A 15-year-old female patient of mixed race, with a Pyoderma Gangrenosum diagnosis for 2 years, had been using prednisone 40mg/day and cyclosporin 200 mg/day for 8 months and it was not possible to reduce the corticosteroid dose. She returned for an appointment with considerable symptom complex worsening. The exacerbation happened because the Regional Health Department had not furnished her cyclosporin for almost one month. At examination she had a large blister with approximately a 10 cm diameter and serum-blood content on the right ankle and shallow, tortuous ulcers with ill-defined borders and granulous underside in the inguinal and suprapubic region, as well as on the right upper limb, in addition to worsening of previously healed ulcers on the right and left thighs (Figures 1 and 2). All of them were intensely painful. The patient was hospitalized and the service provided involved strong analgesics, ulcer care, administration of hydrocortisone 200mg/day and cyclosporin 200 mg/day. She used the prescribed medication for 3 weeks and the lesions on the right ankle and inguinal region worsened, while there was no improvement of the other ulcers. In view of the severity of the case and rapid progression of the lesions, 10 daily sessions of hyperbaric oxygen therapy at 2.5 ATA during 90 minutes were prescribed, with excellent response.
PG, first described in 1930, is a rare ulcerative disease that causes important, painful and progressive skin necrosis.1 It affects mainly adults, predominantly females between 25 and 50 years of age. Only 4% of cases occur in children and adolescents.2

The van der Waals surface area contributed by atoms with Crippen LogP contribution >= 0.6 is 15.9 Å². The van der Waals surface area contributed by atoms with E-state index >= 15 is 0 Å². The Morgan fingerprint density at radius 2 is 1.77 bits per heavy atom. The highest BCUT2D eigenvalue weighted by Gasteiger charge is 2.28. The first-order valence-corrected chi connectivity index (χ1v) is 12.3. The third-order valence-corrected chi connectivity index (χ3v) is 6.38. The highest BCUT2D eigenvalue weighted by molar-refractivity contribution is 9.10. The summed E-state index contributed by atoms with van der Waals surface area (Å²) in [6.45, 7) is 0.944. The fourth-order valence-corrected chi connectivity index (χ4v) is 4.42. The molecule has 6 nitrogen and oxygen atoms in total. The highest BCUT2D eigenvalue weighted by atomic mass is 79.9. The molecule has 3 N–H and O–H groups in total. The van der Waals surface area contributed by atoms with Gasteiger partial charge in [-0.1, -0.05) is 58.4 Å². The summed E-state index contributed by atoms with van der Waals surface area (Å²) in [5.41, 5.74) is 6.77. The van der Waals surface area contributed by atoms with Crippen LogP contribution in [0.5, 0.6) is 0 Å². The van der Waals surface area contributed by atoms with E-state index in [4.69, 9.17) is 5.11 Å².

PG diagnosis is eminently clinical and based on the history and physical examination; biopsy is useful for exclusion of the most common ulcerative conditions, such as infections, vasculitis, collagen diseases, malignancy and ischemic lesions. Although any body part may be affected, preferred locations include the extremities, buttocks, abdomen and face. The mucosae are rarely involved. 2
Due to the rarity and complexity of the disease, there is no standardized treatment for PG. The treatment is directed primarily to controlling preexisting diseases. Therefore, the conduct is personalized and based on the evolution of each case.3
The topical treatment should be carefully and conservatively prescribed. A humid environment is the most favorable for lesion healing. The topical or intralesional application of corticosteroids shows presents promising results in some patients, particularly on smaller lesions.3
Systemic therapy is reserved for the most aggressive cases and those with larger lesions. Corticosteroid administration helps to interrupt the necrotizing process within 48h from first dose application. Cyclosporin is a second line therapy, frequently used alone or in association with corticosteroids, with increased antimicrobial benefit. Dapsone may be used as alternative to corticosteroids and presents good response both in the treatment and in prophylaxis of relapses. Sulfasalazine is particularly useful in patients with inflammatory bowel disease. 3
Hyperbaric oxygen therapy consists in the inhalation of 100 percent oxygen while the patient is at a pressure greater than the atmospheric, in the interior of a hyperbaric chamber. In this environment rich in oxygen there is elevation of its quantity dissolved in the plasma, assisting in the healing process and diminishing the probability of infections. The increase in the quantity of oxygen in the damaged tissues leads to a cascade of proliferative and inflammatory events, necessary for the healing process and closure of sores. Angiogenesis, another process that is oxygen-dependent, is promoted by the hyperbaric environment.4